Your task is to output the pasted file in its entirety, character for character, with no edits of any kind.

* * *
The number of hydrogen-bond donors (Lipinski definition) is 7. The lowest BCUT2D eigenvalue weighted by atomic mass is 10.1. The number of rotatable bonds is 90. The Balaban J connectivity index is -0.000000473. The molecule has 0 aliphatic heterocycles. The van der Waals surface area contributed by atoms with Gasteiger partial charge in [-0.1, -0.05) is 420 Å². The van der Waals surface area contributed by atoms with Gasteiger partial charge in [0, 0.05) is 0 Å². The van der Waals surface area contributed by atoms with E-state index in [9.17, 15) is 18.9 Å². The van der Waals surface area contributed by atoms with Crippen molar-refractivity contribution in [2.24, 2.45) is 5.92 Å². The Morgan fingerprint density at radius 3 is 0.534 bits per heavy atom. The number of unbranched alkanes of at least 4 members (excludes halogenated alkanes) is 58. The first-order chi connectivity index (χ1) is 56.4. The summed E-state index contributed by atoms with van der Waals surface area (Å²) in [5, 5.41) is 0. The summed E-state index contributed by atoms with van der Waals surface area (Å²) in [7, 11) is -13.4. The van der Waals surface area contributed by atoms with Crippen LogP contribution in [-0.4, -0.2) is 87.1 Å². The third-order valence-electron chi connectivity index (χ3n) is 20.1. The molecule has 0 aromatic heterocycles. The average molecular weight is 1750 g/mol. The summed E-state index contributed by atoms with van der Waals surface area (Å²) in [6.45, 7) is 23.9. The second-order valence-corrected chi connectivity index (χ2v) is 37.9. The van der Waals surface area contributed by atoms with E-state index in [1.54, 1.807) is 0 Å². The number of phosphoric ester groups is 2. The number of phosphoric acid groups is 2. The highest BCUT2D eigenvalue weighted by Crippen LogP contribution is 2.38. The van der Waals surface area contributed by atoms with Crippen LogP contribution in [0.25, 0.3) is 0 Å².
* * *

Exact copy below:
The number of hydrogen-bond donors (Lipinski definition) is 7. The lowest BCUT2D eigenvalue weighted by atomic mass is 10.1. The number of rotatable bonds is 90. The Balaban J connectivity index is -0.000000473. The molecule has 0 aliphatic heterocycles. The van der Waals surface area contributed by atoms with Gasteiger partial charge in [-0.1, -0.05) is 420 Å². The van der Waals surface area contributed by atoms with Gasteiger partial charge in [0, 0.05) is 0 Å². The van der Waals surface area contributed by atoms with E-state index in [9.17, 15) is 18.9 Å². The van der Waals surface area contributed by atoms with Crippen molar-refractivity contribution in [2.24, 2.45) is 5.92 Å². The Morgan fingerprint density at radius 3 is 0.534 bits per heavy atom. The number of unbranched alkanes of at least 4 members (excludes halogenated alkanes) is 58. The first-order chi connectivity index (χ1) is 56.4. The summed E-state index contributed by atoms with van der Waals surface area (Å²) in [5, 5.41) is 0. The summed E-state index contributed by atoms with van der Waals surface area (Å²) in [7, 11) is -13.4. The van der Waals surface area contributed by atoms with Crippen LogP contribution in [-0.4, -0.2) is 87.1 Å². The third-order valence-electron chi connectivity index (χ3n) is 20.1. The molecule has 0 aromatic heterocycles. The average molecular weight is 1750 g/mol. The summed E-state index contributed by atoms with van der Waals surface area (Å²) in [6.45, 7) is 23.9. The second-order valence-corrected chi connectivity index (χ2v) is 37.9. The van der Waals surface area contributed by atoms with E-state index in [1.54, 1.807) is 0 Å². The number of phosphoric ester groups is 2. The number of phosphoric acid groups is 2. The highest BCUT2D eigenvalue weighted by Crippen LogP contribution is 2.38. The van der Waals surface area contributed by atoms with Crippen LogP contribution in [0.25, 0.3) is 0 Å².